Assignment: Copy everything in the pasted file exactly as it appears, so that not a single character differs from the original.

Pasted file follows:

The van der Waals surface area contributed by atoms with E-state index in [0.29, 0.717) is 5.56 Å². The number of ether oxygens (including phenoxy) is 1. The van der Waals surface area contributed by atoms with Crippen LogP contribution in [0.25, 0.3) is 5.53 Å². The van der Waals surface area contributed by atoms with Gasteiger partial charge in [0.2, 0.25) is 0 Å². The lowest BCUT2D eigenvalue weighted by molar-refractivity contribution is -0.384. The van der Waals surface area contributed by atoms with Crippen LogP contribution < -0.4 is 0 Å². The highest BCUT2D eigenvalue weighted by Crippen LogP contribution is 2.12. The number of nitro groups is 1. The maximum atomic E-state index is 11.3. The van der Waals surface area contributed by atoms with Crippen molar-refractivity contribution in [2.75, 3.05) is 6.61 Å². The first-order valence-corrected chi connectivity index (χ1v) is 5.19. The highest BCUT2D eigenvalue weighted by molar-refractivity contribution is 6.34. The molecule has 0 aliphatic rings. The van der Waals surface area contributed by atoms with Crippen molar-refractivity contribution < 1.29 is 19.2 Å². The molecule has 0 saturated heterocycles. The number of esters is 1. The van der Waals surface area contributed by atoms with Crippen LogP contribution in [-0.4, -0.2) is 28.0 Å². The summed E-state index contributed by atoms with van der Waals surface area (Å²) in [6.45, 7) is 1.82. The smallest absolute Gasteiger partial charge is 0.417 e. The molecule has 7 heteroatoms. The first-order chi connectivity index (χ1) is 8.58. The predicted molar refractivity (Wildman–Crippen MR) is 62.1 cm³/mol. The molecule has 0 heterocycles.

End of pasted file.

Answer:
The van der Waals surface area contributed by atoms with E-state index in [0.29, 0.717) is 5.56 Å². The number of ether oxygens (including phenoxy) is 1. The van der Waals surface area contributed by atoms with Crippen LogP contribution in [0.25, 0.3) is 5.53 Å². The van der Waals surface area contributed by atoms with Gasteiger partial charge in [0.2, 0.25) is 0 Å². The lowest BCUT2D eigenvalue weighted by molar-refractivity contribution is -0.384. The van der Waals surface area contributed by atoms with Crippen LogP contribution < -0.4 is 0 Å². The highest BCUT2D eigenvalue weighted by Crippen LogP contribution is 2.12. The number of nitro groups is 1. The maximum atomic E-state index is 11.3. The van der Waals surface area contributed by atoms with Crippen molar-refractivity contribution in [2.75, 3.05) is 6.61 Å². The first-order valence-corrected chi connectivity index (χ1v) is 5.19. The highest BCUT2D eigenvalue weighted by molar-refractivity contribution is 6.34. The molecule has 0 aliphatic rings. The van der Waals surface area contributed by atoms with Crippen molar-refractivity contribution < 1.29 is 19.2 Å². The molecule has 0 saturated heterocycles. The number of esters is 1. The van der Waals surface area contributed by atoms with Crippen LogP contribution in [-0.4, -0.2) is 28.0 Å². The summed E-state index contributed by atoms with van der Waals surface area (Å²) in [6.45, 7) is 1.82. The smallest absolute Gasteiger partial charge is 0.417 e. The molecule has 7 heteroatoms. The first-order chi connectivity index (χ1) is 8.58. The predicted molar refractivity (Wildman–Crippen MR) is 62.1 cm³/mol. The molecule has 0 heterocycles.